Apple has apparently started production of its next-generation iPad, according to a report circulating online.
The company's newest tablet will be "thinner and lighter than the first model," unnamed sources told the Wall Street Journal Feb. 9. If the account is accurate, the next iPad will also include a front-facing camera for video conferencing, more memory, "and a more powerful graphics processor." AT&T and Verizon, which currently offer the iPhone, will carry the device.
The Journal's report appears to collaborate earlier claims that the next iPad will lack a Retina Display or similar high-resolution screen. After the publication DigiTimes suggested in late January that the next iPad would boast a screen with 2048 x 1536 resolution, IDC research manager Tom Mainelli told PC World: "Our sources say Apple has requested that manufacturers begin work on displays with that resolution for the iPad 3."
A few days later, the blog 9to5Mac posted alleged photos of the next iPad's screen. "At this point, we cannot tell if the resolution is higher (or -Retina') but it is definitely higher quality in terms of build," reads its Feb. 1 posting, accompanied by several images. "The iPad 2's display is also lighter, and over a mm thinner than the current iPad's display with a smaller surrounding frame."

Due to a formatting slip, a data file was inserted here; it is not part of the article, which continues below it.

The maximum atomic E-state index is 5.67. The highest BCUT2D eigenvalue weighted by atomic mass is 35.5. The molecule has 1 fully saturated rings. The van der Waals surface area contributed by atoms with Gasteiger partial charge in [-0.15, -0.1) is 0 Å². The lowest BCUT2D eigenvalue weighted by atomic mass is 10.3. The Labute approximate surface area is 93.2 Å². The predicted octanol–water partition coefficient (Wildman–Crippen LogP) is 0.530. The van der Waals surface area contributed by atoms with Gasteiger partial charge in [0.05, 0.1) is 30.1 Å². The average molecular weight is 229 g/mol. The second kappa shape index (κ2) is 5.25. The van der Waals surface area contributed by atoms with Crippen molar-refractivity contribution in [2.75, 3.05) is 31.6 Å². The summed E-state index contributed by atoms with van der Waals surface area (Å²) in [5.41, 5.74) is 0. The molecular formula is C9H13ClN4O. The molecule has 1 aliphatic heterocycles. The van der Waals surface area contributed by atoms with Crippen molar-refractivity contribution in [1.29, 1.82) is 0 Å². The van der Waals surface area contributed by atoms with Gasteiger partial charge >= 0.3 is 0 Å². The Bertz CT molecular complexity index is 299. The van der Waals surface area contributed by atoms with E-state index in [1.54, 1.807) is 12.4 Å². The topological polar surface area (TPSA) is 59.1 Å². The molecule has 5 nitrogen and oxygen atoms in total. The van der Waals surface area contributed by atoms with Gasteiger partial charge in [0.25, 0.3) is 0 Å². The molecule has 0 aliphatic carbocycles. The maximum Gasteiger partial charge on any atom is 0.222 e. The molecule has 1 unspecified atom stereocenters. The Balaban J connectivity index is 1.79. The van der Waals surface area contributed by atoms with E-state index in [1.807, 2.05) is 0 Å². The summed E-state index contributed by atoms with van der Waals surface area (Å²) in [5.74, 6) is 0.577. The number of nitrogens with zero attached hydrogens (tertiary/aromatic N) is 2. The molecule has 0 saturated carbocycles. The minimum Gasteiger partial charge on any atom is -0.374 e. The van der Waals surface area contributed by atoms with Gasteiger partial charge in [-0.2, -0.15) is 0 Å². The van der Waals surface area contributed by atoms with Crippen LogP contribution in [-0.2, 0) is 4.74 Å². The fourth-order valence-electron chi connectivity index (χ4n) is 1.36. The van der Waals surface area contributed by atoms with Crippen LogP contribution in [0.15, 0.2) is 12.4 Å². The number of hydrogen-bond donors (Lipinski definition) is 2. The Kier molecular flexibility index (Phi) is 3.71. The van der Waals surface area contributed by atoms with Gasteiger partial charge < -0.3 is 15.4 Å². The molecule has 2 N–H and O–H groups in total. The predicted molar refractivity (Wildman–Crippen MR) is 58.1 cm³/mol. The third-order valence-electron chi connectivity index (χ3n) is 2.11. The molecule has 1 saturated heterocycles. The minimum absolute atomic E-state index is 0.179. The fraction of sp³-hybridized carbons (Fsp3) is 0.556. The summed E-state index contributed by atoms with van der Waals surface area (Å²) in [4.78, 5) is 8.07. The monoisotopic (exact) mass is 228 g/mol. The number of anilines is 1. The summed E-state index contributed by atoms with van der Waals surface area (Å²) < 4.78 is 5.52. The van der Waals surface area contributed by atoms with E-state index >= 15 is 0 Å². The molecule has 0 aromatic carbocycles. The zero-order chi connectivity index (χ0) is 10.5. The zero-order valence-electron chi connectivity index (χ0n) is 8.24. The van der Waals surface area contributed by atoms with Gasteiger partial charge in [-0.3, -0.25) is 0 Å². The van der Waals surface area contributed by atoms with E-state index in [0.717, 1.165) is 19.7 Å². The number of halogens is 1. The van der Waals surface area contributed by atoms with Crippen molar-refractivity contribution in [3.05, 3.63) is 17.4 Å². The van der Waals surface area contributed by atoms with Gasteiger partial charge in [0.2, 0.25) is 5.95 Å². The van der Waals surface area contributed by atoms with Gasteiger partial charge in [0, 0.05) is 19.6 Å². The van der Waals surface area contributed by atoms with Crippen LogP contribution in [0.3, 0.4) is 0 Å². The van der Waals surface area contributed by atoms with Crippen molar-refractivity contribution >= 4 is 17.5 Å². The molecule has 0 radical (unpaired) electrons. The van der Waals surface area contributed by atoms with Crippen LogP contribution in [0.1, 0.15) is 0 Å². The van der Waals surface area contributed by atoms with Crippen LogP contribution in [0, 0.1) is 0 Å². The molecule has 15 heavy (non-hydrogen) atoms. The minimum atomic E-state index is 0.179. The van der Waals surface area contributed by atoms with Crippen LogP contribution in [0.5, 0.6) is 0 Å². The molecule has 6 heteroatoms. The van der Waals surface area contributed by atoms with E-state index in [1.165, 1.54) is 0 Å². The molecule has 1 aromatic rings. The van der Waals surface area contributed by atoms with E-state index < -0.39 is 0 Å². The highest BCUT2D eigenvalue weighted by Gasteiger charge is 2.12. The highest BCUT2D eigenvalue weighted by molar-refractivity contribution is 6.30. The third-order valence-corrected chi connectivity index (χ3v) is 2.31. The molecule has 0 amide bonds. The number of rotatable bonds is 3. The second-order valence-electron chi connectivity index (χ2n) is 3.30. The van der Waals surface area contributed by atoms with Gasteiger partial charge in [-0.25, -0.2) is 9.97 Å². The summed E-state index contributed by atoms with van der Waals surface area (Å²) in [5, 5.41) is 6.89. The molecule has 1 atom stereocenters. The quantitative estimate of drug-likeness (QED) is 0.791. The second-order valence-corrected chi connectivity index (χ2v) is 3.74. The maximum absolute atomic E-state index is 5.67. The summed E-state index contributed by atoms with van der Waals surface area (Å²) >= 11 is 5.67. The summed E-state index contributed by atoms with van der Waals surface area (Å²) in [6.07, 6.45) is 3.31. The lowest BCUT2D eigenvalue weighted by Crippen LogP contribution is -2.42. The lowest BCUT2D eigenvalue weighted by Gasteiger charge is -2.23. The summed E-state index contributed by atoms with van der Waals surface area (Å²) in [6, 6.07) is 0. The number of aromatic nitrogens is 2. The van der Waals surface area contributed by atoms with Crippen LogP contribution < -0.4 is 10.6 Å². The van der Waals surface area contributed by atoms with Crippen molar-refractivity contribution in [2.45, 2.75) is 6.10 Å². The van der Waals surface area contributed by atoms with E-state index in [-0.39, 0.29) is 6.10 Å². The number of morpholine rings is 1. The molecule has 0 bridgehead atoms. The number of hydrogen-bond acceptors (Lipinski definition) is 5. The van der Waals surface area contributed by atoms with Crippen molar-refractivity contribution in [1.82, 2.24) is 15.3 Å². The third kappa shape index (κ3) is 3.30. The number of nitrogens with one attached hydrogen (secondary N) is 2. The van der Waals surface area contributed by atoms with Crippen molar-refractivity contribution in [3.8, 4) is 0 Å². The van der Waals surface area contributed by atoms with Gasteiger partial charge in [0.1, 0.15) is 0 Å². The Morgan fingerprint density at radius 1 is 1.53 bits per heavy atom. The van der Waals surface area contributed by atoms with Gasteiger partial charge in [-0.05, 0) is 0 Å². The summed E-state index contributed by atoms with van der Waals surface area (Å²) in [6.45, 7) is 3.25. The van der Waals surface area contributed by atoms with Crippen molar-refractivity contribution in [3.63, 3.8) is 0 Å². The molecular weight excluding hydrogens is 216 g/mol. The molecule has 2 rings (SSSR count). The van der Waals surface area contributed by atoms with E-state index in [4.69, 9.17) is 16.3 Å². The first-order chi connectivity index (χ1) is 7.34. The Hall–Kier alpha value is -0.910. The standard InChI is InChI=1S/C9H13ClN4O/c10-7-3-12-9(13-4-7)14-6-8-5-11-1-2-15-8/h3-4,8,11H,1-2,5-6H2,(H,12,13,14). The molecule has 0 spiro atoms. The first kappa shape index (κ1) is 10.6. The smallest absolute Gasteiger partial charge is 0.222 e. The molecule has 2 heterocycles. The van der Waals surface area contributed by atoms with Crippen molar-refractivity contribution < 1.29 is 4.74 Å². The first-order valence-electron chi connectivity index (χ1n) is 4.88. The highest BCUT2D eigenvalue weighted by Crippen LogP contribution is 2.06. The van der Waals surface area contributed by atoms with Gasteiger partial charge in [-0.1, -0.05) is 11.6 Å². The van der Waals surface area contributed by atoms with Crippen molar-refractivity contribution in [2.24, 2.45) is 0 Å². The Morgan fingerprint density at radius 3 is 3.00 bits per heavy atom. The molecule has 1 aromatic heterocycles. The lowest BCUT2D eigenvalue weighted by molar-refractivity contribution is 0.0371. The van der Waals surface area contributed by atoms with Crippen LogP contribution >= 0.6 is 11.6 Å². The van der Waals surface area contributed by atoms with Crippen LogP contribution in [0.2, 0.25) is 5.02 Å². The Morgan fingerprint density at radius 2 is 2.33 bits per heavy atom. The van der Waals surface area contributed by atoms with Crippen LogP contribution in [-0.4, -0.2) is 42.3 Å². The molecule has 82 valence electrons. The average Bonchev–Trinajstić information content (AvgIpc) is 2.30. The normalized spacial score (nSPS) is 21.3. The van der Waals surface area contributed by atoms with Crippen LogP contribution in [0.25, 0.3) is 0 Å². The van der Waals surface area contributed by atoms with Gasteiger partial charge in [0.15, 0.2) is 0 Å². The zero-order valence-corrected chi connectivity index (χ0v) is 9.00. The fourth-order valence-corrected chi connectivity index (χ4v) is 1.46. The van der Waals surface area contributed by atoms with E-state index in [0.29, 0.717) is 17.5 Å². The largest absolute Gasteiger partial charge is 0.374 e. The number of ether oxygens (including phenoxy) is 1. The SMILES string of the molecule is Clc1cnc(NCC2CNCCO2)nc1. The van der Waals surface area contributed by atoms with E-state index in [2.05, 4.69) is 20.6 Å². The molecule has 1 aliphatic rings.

Given Apple's customary refusal to offer details of its upcoming products, the blogosphere has filled with all manner of rumor about the next iPad's possible features. In a Jan. 12 posting, the blog Boy Genius Report suggested the next iPad will lack a home button, relying instead on multi-touch gestures to navigate the home screen-bringing the device's hardware in line with that of Research In Motion's upcoming PlayBook tablet, which lets users bring up the home screen with a finger-flick across the bottom of the touch-sensitive casing.
Apple is also gearing up its mobile software to compete with newcomers such as Google Android's 3.0 "Honeycomb" build. The iOS SDK 4.3 beta, currently available on Apple's developer Website, includes new capabilities such as the ability to stream video to Apple TV via AirPlay, full-screen banners in the company's iAd platform, and HTTP Live Streaming statistics.
Although the original iPad has continued its massive sales run among consumers, and the current iOS 4.2 contains features that have made it an increasing favorite among business users, Android-based tablets are expected to gain substantial market share in 2011. That could pressure Apple to release a next-generation iPad with enough new features to distinguish it from an ever-growing number of rivals-but a radically different iPad also runs the risk of alienating those customers who plunked down hundreds of dollars for the original device.
However Apple decides to walk that tightrope between its competition and its customer base, an unveiling event for the next iPad could be in the works.